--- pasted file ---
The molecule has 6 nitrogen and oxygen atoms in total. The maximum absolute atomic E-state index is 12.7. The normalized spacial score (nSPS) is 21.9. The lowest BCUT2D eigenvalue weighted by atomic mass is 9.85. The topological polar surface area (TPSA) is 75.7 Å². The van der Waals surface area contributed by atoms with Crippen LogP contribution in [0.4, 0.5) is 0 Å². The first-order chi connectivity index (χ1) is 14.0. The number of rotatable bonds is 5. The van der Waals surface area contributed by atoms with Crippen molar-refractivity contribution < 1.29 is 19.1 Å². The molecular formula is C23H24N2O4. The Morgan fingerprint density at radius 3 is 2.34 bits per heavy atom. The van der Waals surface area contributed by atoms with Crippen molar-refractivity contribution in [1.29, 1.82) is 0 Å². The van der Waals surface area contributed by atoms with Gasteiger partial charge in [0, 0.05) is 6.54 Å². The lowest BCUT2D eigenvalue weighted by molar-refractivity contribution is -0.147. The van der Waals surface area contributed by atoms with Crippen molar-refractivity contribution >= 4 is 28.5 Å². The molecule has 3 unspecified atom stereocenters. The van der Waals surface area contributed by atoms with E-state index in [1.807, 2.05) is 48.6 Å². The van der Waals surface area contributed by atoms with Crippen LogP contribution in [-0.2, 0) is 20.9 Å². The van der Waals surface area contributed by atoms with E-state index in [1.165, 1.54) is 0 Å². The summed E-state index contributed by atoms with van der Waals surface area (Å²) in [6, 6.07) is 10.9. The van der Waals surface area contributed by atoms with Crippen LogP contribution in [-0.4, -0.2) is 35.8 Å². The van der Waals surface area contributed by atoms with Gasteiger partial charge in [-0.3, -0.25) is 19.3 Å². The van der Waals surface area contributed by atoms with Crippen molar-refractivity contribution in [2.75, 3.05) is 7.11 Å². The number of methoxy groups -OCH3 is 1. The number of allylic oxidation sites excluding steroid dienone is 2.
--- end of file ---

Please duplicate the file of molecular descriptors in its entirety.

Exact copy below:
The molecule has 6 nitrogen and oxygen atoms in total. The maximum absolute atomic E-state index is 12.7. The normalized spacial score (nSPS) is 21.9. The lowest BCUT2D eigenvalue weighted by atomic mass is 9.85. The topological polar surface area (TPSA) is 75.7 Å². The van der Waals surface area contributed by atoms with Crippen LogP contribution in [0.4, 0.5) is 0 Å². The first-order chi connectivity index (χ1) is 14.0. The number of rotatable bonds is 5. The van der Waals surface area contributed by atoms with Crippen molar-refractivity contribution < 1.29 is 19.1 Å². The molecular formula is C23H24N2O4. The Morgan fingerprint density at radius 3 is 2.34 bits per heavy atom. The van der Waals surface area contributed by atoms with Crippen molar-refractivity contribution in [1.29, 1.82) is 0 Å². The van der Waals surface area contributed by atoms with Gasteiger partial charge in [0, 0.05) is 6.54 Å². The lowest BCUT2D eigenvalue weighted by molar-refractivity contribution is -0.147. The van der Waals surface area contributed by atoms with Crippen molar-refractivity contribution >= 4 is 28.5 Å². The molecule has 3 unspecified atom stereocenters. The van der Waals surface area contributed by atoms with E-state index in [1.807, 2.05) is 48.6 Å². The van der Waals surface area contributed by atoms with Crippen LogP contribution in [-0.2, 0) is 20.9 Å². The van der Waals surface area contributed by atoms with E-state index in [1.165, 1.54) is 0 Å². The summed E-state index contributed by atoms with van der Waals surface area (Å²) in [6, 6.07) is 10.9. The van der Waals surface area contributed by atoms with Crippen LogP contribution in [-0.4, -0.2) is 35.8 Å². The van der Waals surface area contributed by atoms with Gasteiger partial charge in [-0.3, -0.25) is 19.3 Å². The van der Waals surface area contributed by atoms with Crippen molar-refractivity contribution in [2.75, 3.05) is 7.11 Å². The number of methoxy groups -OCH3 is 1. The number of allylic oxidation sites excluding steroid dienone is 2.